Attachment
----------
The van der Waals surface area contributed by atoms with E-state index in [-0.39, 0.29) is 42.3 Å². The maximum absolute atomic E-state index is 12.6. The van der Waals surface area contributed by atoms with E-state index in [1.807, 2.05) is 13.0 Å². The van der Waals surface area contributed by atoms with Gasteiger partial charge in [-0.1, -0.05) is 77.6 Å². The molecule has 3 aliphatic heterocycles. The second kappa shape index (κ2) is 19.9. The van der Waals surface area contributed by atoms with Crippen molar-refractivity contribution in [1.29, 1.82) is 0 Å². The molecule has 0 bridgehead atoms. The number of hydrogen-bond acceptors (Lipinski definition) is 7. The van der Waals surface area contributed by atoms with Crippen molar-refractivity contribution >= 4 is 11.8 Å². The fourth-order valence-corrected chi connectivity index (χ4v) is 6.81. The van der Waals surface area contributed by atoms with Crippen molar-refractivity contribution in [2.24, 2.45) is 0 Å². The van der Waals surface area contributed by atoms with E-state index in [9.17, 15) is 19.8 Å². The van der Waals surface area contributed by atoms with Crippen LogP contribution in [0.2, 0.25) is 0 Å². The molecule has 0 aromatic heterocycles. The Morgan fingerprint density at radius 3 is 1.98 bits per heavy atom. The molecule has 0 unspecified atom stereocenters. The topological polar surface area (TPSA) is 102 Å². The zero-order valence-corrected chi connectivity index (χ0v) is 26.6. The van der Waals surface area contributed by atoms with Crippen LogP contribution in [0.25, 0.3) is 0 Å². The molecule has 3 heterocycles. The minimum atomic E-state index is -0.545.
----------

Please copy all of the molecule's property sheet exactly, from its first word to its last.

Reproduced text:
The van der Waals surface area contributed by atoms with E-state index in [-0.39, 0.29) is 42.3 Å². The maximum absolute atomic E-state index is 12.6. The van der Waals surface area contributed by atoms with E-state index in [1.807, 2.05) is 13.0 Å². The van der Waals surface area contributed by atoms with Gasteiger partial charge in [-0.1, -0.05) is 77.6 Å². The molecule has 3 aliphatic heterocycles. The second kappa shape index (κ2) is 19.9. The van der Waals surface area contributed by atoms with Crippen molar-refractivity contribution in [1.29, 1.82) is 0 Å². The molecule has 0 bridgehead atoms. The number of hydrogen-bond acceptors (Lipinski definition) is 7. The van der Waals surface area contributed by atoms with Crippen molar-refractivity contribution >= 4 is 11.8 Å². The fourth-order valence-corrected chi connectivity index (χ4v) is 6.81. The van der Waals surface area contributed by atoms with Crippen molar-refractivity contribution in [2.24, 2.45) is 0 Å². The van der Waals surface area contributed by atoms with E-state index in [9.17, 15) is 19.8 Å². The van der Waals surface area contributed by atoms with Crippen LogP contribution in [0.2, 0.25) is 0 Å². The molecule has 0 aromatic heterocycles. The Morgan fingerprint density at radius 3 is 1.98 bits per heavy atom. The molecule has 0 unspecified atom stereocenters. The topological polar surface area (TPSA) is 102 Å². The zero-order valence-corrected chi connectivity index (χ0v) is 26.6. The van der Waals surface area contributed by atoms with Crippen LogP contribution in [0.25, 0.3) is 0 Å². The molecule has 3 heterocycles. The minimum atomic E-state index is -0.545.